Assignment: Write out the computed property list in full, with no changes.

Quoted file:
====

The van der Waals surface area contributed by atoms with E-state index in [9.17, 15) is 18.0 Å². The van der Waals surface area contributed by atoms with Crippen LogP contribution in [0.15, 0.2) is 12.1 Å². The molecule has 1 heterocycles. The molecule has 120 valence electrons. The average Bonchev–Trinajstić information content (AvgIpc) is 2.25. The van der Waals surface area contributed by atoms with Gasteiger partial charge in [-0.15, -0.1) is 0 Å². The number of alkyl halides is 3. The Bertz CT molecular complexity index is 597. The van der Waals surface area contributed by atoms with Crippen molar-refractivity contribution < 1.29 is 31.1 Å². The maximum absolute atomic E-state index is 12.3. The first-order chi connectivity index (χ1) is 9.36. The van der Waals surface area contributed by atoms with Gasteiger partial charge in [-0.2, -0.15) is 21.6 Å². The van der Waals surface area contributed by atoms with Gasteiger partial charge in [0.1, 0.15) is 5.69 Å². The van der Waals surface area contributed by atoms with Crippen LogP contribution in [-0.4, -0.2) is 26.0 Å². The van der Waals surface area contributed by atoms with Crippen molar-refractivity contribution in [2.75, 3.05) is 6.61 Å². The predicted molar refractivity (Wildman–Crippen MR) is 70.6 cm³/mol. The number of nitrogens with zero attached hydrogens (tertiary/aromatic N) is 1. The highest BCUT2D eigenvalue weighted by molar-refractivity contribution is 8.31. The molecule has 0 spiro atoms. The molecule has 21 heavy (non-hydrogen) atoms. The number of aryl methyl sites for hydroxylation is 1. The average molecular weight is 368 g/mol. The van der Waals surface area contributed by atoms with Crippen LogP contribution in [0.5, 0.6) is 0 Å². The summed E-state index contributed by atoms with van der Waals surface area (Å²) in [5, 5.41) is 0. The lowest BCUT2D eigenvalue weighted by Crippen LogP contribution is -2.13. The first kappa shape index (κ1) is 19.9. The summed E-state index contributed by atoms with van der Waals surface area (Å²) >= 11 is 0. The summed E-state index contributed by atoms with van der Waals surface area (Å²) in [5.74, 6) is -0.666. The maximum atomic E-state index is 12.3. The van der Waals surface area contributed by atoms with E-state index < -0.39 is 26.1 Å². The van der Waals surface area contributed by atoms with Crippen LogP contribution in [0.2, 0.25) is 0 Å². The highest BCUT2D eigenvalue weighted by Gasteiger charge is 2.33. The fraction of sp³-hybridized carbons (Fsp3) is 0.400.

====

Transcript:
The van der Waals surface area contributed by atoms with E-state index in [9.17, 15) is 18.0 Å². The van der Waals surface area contributed by atoms with Crippen LogP contribution in [0.15, 0.2) is 12.1 Å². The molecule has 1 heterocycles. The molecule has 120 valence electrons. The average Bonchev–Trinajstić information content (AvgIpc) is 2.25. The van der Waals surface area contributed by atoms with Gasteiger partial charge in [-0.15, -0.1) is 0 Å². The number of alkyl halides is 3. The Bertz CT molecular complexity index is 597. The van der Waals surface area contributed by atoms with Crippen molar-refractivity contribution < 1.29 is 31.1 Å². The maximum absolute atomic E-state index is 12.3. The first-order chi connectivity index (χ1) is 9.36. The van der Waals surface area contributed by atoms with Gasteiger partial charge in [-0.2, -0.15) is 21.6 Å². The van der Waals surface area contributed by atoms with Gasteiger partial charge in [0.1, 0.15) is 5.69 Å². The van der Waals surface area contributed by atoms with Crippen LogP contribution in [-0.4, -0.2) is 26.0 Å². The van der Waals surface area contributed by atoms with Crippen molar-refractivity contribution in [2.75, 3.05) is 6.61 Å². The predicted molar refractivity (Wildman–Crippen MR) is 70.6 cm³/mol. The number of nitrogens with zero attached hydrogens (tertiary/aromatic N) is 1. The highest BCUT2D eigenvalue weighted by molar-refractivity contribution is 8.31. The molecule has 0 spiro atoms. The molecule has 21 heavy (non-hydrogen) atoms. The number of aryl methyl sites for hydroxylation is 1. The average molecular weight is 368 g/mol. The van der Waals surface area contributed by atoms with Crippen LogP contribution in [0.5, 0.6) is 0 Å². The summed E-state index contributed by atoms with van der Waals surface area (Å²) in [5, 5.41) is 0. The lowest BCUT2D eigenvalue weighted by Crippen LogP contribution is -2.13. The first kappa shape index (κ1) is 19.9. The summed E-state index contributed by atoms with van der Waals surface area (Å²) >= 11 is 0. The summed E-state index contributed by atoms with van der Waals surface area (Å²) in [5.74, 6) is -0.666. The maximum atomic E-state index is 12.3. The van der Waals surface area contributed by atoms with E-state index < -0.39 is 26.1 Å². The van der Waals surface area contributed by atoms with Crippen LogP contribution in [0.2, 0.25) is 0 Å². The highest BCUT2D eigenvalue weighted by Gasteiger charge is 2.33. The fraction of sp³-hybridized carbons (Fsp3) is 0.400.